Titan A.E. (2000) – Don Bluth

 

The next tale from the Sci-Fi Chronicles book that Joss Whedon had his hand in was this animated feature that featured the voice talents of Matt Damon, Drew Barrymore, Bill Pullman, Nathan Lane, Janeane Garofalo, John Leguizamo, and Tone Loc.

Humanity is struggling to survive in a galaxy that has seen the destruction of the Earth. Cale Tucker (Damon) learns that he must find a hidden starship, that his father helped create, before a vicious alien species, the Drej, finds it and wipes out the scattered remnants of mankind.

With a map left to him by his father (Ron Perlman), Cale joins up with Captain Korso (Pullman), the lovely Akima (Barrymore), and the aliens, Preed (Lane), Stith (Garofalo) and Gune (Leguizamo) to find the last ship in the Titan project, that if discovered could unite all of humanity and bring them back from the brink of extinction.

It actually ends up being a fairly solid, quest film, that deals with violence and themes in a fairly gown-up way. The only thing I don’t care for is the cutesy designs for some of the aliens. The animators and designers seemed so intent on making the humans fairly realistic, it’s too bad they didn’t do the same for the alien species.

The film combines practical animation and computer generated images, making for what, at the time, was a new and singular experience. It looks great, the ship designs, planets and starscapes are all fantastic, it just those cute looking aliens…

titan-a-e-ae-drej-villains

The Drej are violent, and single-minded in their purpose, and they aren’t afraid of killing whomever gets in the way, and the filmmakers don’t shy away from showing it on screen either. Again, making this one of the more adult entries in Bluth’s oeuvre.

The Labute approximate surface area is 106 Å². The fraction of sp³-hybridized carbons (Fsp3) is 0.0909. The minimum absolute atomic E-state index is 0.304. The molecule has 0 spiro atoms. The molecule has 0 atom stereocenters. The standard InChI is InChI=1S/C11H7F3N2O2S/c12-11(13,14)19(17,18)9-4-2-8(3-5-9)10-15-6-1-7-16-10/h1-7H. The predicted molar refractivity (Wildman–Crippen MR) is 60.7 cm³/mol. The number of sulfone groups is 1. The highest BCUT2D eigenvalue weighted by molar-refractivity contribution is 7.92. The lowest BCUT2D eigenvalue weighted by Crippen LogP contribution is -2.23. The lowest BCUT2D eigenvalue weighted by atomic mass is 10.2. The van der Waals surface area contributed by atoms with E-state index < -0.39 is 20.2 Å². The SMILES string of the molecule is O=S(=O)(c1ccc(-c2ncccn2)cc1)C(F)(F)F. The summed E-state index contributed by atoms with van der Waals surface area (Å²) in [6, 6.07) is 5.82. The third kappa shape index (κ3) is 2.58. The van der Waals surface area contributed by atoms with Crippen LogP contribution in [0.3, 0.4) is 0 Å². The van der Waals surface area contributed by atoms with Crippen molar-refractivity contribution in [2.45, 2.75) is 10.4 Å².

The voice performances are solid, and give some of the characters some much needed depth, as most of them tend to be one note science fiction tropes, I’m sure some of Joss’ dialogue helped flesh the out as well. But there are secrets and revelations that put Akima and Cale at odds with the entire galaxy.

As a side note, watch for an appearance by the Death Star when Cale and company arrive at a Drifter colony.

The wonderful thing about animated science fiction films is that it lends itself a little more to unusual environments and creature designs, I’d love to see some more of them, and it’s also why I can often lose myself in some classic anime as well.

Still, for what it is, this adventure ends up being pretty enjoyable, and it’s easy for young at heart viewers to put themselves in Cale’s shoes and see the potential not only for humanity, but the inviting expanse of the galaxy, beckoning us on to adventure.

This is one of those films that may have gotten lost in the shuffle of films that have been released over the years, but I was very glad to re-discover it.

What’s your favorite Don Bluth film?

titan-a-e-ae-cale

 

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